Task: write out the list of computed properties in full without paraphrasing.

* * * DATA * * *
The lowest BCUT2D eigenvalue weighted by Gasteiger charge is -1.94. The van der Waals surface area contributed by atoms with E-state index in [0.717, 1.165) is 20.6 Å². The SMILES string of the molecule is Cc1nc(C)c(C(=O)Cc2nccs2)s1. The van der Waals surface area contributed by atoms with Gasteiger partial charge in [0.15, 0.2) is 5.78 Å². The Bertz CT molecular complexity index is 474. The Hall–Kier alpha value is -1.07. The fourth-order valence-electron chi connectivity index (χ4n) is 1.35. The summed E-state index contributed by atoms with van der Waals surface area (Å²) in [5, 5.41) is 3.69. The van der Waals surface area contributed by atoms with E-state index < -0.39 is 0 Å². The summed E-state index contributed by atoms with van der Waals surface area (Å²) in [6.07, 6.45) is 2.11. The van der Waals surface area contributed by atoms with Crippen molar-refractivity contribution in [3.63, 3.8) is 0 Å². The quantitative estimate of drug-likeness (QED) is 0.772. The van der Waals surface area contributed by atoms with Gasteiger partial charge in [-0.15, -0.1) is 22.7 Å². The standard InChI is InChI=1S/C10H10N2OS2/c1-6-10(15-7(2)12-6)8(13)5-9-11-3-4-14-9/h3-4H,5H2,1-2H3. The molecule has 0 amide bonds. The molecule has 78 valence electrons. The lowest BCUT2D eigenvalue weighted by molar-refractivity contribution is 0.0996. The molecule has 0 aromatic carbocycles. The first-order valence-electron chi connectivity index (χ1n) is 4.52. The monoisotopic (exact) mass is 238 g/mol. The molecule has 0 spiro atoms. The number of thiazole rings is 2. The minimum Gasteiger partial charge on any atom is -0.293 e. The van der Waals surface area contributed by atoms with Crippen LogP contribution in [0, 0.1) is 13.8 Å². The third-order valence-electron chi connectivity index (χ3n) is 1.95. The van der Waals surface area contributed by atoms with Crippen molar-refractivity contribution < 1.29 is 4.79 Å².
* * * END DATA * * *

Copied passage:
The lowest BCUT2D eigenvalue weighted by Gasteiger charge is -1.94. The van der Waals surface area contributed by atoms with E-state index in [0.717, 1.165) is 20.6 Å². The SMILES string of the molecule is Cc1nc(C)c(C(=O)Cc2nccs2)s1. The van der Waals surface area contributed by atoms with Gasteiger partial charge in [0.15, 0.2) is 5.78 Å². The Bertz CT molecular complexity index is 474. The Hall–Kier alpha value is -1.07. The fourth-order valence-electron chi connectivity index (χ4n) is 1.35. The summed E-state index contributed by atoms with van der Waals surface area (Å²) in [5, 5.41) is 3.69. The van der Waals surface area contributed by atoms with E-state index < -0.39 is 0 Å². The summed E-state index contributed by atoms with van der Waals surface area (Å²) in [6.07, 6.45) is 2.11. The van der Waals surface area contributed by atoms with Crippen molar-refractivity contribution in [3.63, 3.8) is 0 Å². The quantitative estimate of drug-likeness (QED) is 0.772. The van der Waals surface area contributed by atoms with Gasteiger partial charge in [-0.15, -0.1) is 22.7 Å². The standard InChI is InChI=1S/C10H10N2OS2/c1-6-10(15-7(2)12-6)8(13)5-9-11-3-4-14-9/h3-4H,5H2,1-2H3. The molecule has 0 amide bonds. The molecule has 78 valence electrons. The lowest BCUT2D eigenvalue weighted by molar-refractivity contribution is 0.0996. The molecule has 0 aromatic carbocycles. The first-order valence-electron chi connectivity index (χ1n) is 4.52. The monoisotopic (exact) mass is 238 g/mol. The molecule has 0 spiro atoms. The number of thiazole rings is 2. The minimum Gasteiger partial charge on any atom is -0.293 e. The van der Waals surface area contributed by atoms with Crippen LogP contribution in [0, 0.1) is 13.8 Å². The third-order valence-electron chi connectivity index (χ3n) is 1.95. The van der Waals surface area contributed by atoms with Crippen molar-refractivity contribution < 1.29 is 4.79 Å².